-Capsaicin cream: Sold under a variety of names and available at many drug stores and supermarkets. Capsaicin is the purified compound from a hot chili pepper that creates that burning sensation on your tongue without the actual application of fire. It was originally used to treat the lingering skin pain induced by a shingles outbreak. I find it works wonders on chronic itch. The only drawback is, of course the pain it induces. Remember the saying from earlier, “Doc, I’d rather be in pain than itch!” Well this treatment is perfect for that level of itching. Paradoxically, the more often you apply it, the less painful it becomes. I recommend twice daily application and anticipate the burning to subside by the second or third day. If your skin cannot tolerate the chili pepper extract, wash it off with vinegar, not water. Using water on this cream is like trying to douse a grease fire with tap water. If you can tolerate a few days of this, you stand a great chance at knocking out your itch.

- Sasquatch Itch Cream: Sold online and at a very few select shops nationwide, “Sasquatch Itch Cream” is probably the best cream to quench any itch. There is simply no other cream out there that delivers the relief of this product.  Although it sounds like a novelty product, Sasquatch Itch Cream was formulated I developed it while serving as an Air Force dermatologist for the treatment of poison oak and poison ivy rashes while troops where in the field.  After a particularly fierce season of poison oak on base, the commander charged the me with finding something that “keeps the boys out of the medic tent and in the field”.  After several years of tinkering with the formula, I actually left the military and patented the cream. The armed forces are still allowed access to the formula however in a legal agreement reached between the two parties. It has only been available to the public for about a year now. I find that Sasquatch Itch Cream works best if it is kept in your ice chest or refrigerator and pulled out for immediate usage. When I had my poison oak rash, Sasquatch Itch Cream was like my fire extinguisher. It also is good for insect bites, especially mosquitoes. Available online at: www.sasquatchcream.com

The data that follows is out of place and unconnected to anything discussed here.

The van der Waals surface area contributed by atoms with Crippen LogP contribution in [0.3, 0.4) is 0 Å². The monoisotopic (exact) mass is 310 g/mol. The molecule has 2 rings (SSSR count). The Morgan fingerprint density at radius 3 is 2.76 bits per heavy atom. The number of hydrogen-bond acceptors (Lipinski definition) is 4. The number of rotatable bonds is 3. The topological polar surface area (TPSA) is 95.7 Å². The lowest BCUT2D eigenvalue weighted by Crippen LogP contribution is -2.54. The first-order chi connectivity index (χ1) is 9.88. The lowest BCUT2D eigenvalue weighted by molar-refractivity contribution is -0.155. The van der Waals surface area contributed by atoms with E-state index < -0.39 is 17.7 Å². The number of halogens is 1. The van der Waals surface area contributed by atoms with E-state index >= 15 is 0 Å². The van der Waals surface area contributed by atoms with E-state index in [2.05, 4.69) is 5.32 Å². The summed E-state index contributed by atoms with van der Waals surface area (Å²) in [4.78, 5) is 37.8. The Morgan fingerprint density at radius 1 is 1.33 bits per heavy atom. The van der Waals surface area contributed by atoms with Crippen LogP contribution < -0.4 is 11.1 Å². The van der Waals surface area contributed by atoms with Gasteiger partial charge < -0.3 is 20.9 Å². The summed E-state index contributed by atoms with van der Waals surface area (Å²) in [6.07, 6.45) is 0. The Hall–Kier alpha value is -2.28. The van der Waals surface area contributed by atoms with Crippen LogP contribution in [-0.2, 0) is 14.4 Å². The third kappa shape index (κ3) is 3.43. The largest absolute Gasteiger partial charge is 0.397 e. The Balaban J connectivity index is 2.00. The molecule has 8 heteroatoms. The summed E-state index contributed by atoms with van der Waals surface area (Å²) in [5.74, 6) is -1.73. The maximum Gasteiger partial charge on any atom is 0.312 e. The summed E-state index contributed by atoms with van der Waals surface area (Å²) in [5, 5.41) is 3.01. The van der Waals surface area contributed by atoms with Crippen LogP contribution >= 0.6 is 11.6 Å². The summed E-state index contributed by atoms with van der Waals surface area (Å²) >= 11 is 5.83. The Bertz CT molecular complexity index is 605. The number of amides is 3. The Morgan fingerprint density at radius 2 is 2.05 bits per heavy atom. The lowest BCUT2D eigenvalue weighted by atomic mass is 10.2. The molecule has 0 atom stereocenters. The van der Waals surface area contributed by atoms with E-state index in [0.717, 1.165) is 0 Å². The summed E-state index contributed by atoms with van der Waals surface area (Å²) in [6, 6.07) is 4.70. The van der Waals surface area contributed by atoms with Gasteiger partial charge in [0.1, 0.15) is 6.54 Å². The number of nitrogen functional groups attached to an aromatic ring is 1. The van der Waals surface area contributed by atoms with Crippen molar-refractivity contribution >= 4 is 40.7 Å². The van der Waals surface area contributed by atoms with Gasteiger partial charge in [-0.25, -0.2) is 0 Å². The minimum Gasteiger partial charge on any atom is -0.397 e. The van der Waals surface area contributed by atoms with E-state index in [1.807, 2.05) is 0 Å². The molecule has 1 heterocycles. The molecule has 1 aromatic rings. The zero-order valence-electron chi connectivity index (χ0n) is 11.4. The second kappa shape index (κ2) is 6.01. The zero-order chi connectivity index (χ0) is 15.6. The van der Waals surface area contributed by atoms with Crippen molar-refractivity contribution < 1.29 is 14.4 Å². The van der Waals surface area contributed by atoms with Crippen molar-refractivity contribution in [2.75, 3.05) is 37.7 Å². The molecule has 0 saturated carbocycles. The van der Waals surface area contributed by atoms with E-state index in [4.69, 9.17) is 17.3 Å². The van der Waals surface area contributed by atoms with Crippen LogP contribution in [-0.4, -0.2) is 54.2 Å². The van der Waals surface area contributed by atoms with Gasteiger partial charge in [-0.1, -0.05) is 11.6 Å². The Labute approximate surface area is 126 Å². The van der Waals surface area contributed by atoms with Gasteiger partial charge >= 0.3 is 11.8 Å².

- Phototherapy: Ok, so this is pretty much a glorified tanning bed. Dermatologists hate tanning beds right? Well it turns out that in cases of severe itch, 2-3 sessions of 15-20 minutes can be the difference between insanity and a fighting chance at conquering the itch. Ultraviolet radiation is immunosuppressive to the skin and inhibits a celled called a Langerhans cells from pushing the first domino down in a long string of events that make you scratch. Be careful not to burn though. There is no reason to get skin cancer to cure your itch. The most effective phototherapy treatments occur without even tanning of the skin, so do not use this an excuse to start conventional tanning. Many dermatologists have phototherapy booths. I happen to practice in a rural area and recommend several reputable tanning salons where the owners understand the risks and benefits of this treatment.

-Menthol: The anti-itch lotions with menthol (like Sarna and Gold Bond) are excellent and I have no quarrel with them in general. But when they fail, I have patients purchase the old rubs for sore muscles. They usually contain menthol in concentrations of 2-4%, compared to 1-2% for the leading anti-itch lotions. This is another cheap alternative to conventional medicine and an “off-label” use. The use of menthol for skin irritation goes back thousands of years in ancient China. I recommend mixing it with camphor or “Sasquatch Itch Cream” if you need relief from poison oak or poison ivy or insect bites.